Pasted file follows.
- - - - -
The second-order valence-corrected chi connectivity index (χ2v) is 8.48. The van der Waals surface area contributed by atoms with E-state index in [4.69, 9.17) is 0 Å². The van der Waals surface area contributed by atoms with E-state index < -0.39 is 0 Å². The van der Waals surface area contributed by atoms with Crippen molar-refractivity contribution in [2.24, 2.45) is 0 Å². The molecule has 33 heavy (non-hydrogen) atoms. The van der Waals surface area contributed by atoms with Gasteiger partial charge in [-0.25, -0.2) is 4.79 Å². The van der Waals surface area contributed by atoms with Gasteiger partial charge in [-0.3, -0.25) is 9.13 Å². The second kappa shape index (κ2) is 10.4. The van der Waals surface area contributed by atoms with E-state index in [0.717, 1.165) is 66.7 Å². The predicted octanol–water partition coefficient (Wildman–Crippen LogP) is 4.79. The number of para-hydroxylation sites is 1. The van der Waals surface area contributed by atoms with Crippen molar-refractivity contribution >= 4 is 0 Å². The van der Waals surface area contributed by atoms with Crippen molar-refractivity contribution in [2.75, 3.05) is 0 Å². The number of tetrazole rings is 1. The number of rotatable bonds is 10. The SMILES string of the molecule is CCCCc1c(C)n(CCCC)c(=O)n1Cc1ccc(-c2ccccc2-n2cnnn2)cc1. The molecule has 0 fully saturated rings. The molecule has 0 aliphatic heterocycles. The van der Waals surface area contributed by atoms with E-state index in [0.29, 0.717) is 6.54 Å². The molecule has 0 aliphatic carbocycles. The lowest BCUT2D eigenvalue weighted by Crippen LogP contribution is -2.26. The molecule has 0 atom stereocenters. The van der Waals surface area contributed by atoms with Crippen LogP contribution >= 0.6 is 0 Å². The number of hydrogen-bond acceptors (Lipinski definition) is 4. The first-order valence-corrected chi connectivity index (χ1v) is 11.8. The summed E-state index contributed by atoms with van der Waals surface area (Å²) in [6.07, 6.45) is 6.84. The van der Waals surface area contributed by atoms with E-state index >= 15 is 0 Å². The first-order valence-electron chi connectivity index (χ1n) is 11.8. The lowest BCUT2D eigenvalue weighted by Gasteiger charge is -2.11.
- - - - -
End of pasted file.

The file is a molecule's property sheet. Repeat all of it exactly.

The second-order valence-corrected chi connectivity index (χ2v) is 8.48. The van der Waals surface area contributed by atoms with E-state index in [4.69, 9.17) is 0 Å². The van der Waals surface area contributed by atoms with E-state index < -0.39 is 0 Å². The van der Waals surface area contributed by atoms with Crippen molar-refractivity contribution in [2.24, 2.45) is 0 Å². The molecule has 33 heavy (non-hydrogen) atoms. The van der Waals surface area contributed by atoms with Gasteiger partial charge in [-0.25, -0.2) is 4.79 Å². The van der Waals surface area contributed by atoms with Gasteiger partial charge in [-0.3, -0.25) is 9.13 Å². The second kappa shape index (κ2) is 10.4. The van der Waals surface area contributed by atoms with E-state index in [0.717, 1.165) is 66.7 Å². The predicted octanol–water partition coefficient (Wildman–Crippen LogP) is 4.79. The number of para-hydroxylation sites is 1. The van der Waals surface area contributed by atoms with Crippen molar-refractivity contribution >= 4 is 0 Å². The van der Waals surface area contributed by atoms with Crippen molar-refractivity contribution in [2.75, 3.05) is 0 Å². The number of tetrazole rings is 1. The number of rotatable bonds is 10. The SMILES string of the molecule is CCCCc1c(C)n(CCCC)c(=O)n1Cc1ccc(-c2ccccc2-n2cnnn2)cc1. The molecule has 0 fully saturated rings. The molecule has 0 aliphatic heterocycles. The van der Waals surface area contributed by atoms with E-state index in [0.29, 0.717) is 6.54 Å². The molecule has 0 aliphatic carbocycles. The lowest BCUT2D eigenvalue weighted by Crippen LogP contribution is -2.26. The molecule has 0 atom stereocenters. The van der Waals surface area contributed by atoms with Crippen LogP contribution >= 0.6 is 0 Å². The number of hydrogen-bond acceptors (Lipinski definition) is 4. The first-order valence-corrected chi connectivity index (χ1v) is 11.8. The summed E-state index contributed by atoms with van der Waals surface area (Å²) in [6.07, 6.45) is 6.84. The van der Waals surface area contributed by atoms with E-state index >= 15 is 0 Å². The first-order valence-electron chi connectivity index (χ1n) is 11.8. The lowest BCUT2D eigenvalue weighted by Gasteiger charge is -2.11.